The Hunger Games

Ever since Suzanne Collins’ Hunger Games trilogy became a global publishing phenomenon, the inevitable film version has been feverishly anticipated by its legion of fans.

Set in a post-apocalyptic future where the remains of North America have been divided into twelve districts under the thumb of an authoritarian capitol. Every year, two children from each district are selected to compete in a televised blood sport known as ‘The Hunger Games’. The actual competition is a mix between Battle Royale and The Running Man, with an eager populous glued to their screens watching this sport with only one rule: survive. When her baby sister is randomly selected for the Games, Katniss Everdeen (Jennifer Lawrence), a young girl from the impoverished coal-mining district, volunteers to compete in her place. Joined by Peeta (Josh Hutcherson), a local baker’s boy, she is whisked to the nation’s capitol where they are trained by drunken ex-champion Woody Harrelson and feted as celebrities in front of the cameras. Which is where things get interesting.

Whereas many publicists have heralded this film as ‘the next Harry Potter’ or ‘the next Twilight’, there’s an interesting satirical streak to this story that sets it apart from those franchises. The movie arrived at an interesting time, what with the ‘Occupy’ movement still in full swing and a class warfare sentiment emerging on the back of the banking crisis. And the notion of rebellion is certainly present throughout the film as Katniss sees how the ‘1%’ live so wastefully while she struggles desperately to feed her own family. There’s also a wicked strange culture of celebrity on display in the capitol, personified by Stanley Tucci’s chiclet-toothed talk show host. There’s also some commentary of how modern audiences have become inured to violence on TV, but with the number of on-screen deaths in this film, this message is either very meta or slightly hypocritical. Either way, there’s more than meets the eye with this teen adventure.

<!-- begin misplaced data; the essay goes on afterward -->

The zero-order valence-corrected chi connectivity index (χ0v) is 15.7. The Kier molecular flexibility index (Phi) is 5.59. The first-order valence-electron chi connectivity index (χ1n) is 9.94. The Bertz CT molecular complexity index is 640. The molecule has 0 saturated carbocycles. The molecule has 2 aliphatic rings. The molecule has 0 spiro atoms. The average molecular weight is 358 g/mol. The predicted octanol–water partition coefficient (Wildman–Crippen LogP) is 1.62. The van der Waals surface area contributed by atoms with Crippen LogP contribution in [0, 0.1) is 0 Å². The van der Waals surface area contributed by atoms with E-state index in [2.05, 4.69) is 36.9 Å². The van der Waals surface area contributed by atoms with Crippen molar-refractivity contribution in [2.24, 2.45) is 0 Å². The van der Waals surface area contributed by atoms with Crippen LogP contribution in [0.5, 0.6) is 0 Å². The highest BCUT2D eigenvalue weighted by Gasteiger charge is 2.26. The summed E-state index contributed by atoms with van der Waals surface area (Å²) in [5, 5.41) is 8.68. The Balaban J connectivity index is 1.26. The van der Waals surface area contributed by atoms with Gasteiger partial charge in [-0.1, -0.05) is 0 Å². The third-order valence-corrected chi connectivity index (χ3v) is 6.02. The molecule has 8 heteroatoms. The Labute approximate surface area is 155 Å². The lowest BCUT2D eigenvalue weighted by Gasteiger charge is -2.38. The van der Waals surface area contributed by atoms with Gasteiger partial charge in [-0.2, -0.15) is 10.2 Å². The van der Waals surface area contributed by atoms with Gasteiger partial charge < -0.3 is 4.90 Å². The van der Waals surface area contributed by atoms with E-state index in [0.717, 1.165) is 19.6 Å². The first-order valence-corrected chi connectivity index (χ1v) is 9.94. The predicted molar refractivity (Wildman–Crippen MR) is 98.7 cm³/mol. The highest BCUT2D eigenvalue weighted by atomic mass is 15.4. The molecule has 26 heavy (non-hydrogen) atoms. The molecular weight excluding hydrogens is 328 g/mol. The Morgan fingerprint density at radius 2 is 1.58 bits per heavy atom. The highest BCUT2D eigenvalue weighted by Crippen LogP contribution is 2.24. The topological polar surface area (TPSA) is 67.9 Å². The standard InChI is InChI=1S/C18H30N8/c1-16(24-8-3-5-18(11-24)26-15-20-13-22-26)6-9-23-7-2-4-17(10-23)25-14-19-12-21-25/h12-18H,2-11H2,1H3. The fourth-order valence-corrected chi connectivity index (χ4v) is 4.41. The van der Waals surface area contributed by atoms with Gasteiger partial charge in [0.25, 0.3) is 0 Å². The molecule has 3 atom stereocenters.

On top of that, we have a fantastic heroine in Lawrence’s Katniss. With her natural beauty, sharp mind and resourcefulness, she’s a killer competitor with a compassionate streak that sets her apart from her opponents. Not to mention that she has archery skills to rival even Ki Bo Bae (sorry, we’re still on an Olympics comedown). Young boys and girls will enjoy seeing her get out of scraps with her wits and talents while other viewers will enjoy her will-they/won’t-they relationship with her District 12 compatriot, Peeta. Lawrence herself was a great piece of casting, with Katniss’ back story bearing incredible resemblance to Winter’s Bone. In that film, her character was also a young woman from a backwater town who would do anything to protect her siblings. Lawrence brings the same kind of resolve and grit to her role in The Hunger Games, a far glossier production.

Apart from the r young actors, there are a number of great supporting performances from well-known character actors thrown in for good measure. Elizabeth Banks has a lot of fun playing Katniss’ escort like some extravagant lady in the court of Louis XVI. Woody Harrelson is, as always, good value. With future sequels looking to expand the universe of The Hunger Games, stars like Philip Seymour Hoffman have already been lined up to join the franchise. This could very well be an American Harry Potter in the way that every British actor of note has taught at Hogwarts at some point in the last 10 years.

Much was made of the version screened in the United Kingdom. In order to earn a 12a certificate instead of a 15, the studio was forced to digitally remove blood from a key action sequence. While this is not detrimental to the overall impact of the scene, it does strike us as strange how a little blood can be isolated as the offending element of the story — especially when a lot of kids get killed over a span of 45 minutes. Whether this is enough to make you want to buy the 15 Certificate version, we don’t know: it’s good that viewers have the option, though. The Hunger Games is still a strong adventure film with a dark edge: it’s probably inappropriate for viewers under 12 but is a strangely ideal film for family viewing. It’s got a little bit of something for everyone and parents will also find themselves drawn into this violent and colourful world. Happy Hunger Games, indeed!

Both the 12a Theatrical and Unseen 15 Certificate versions of The Hunger Games are available at blinkbox.

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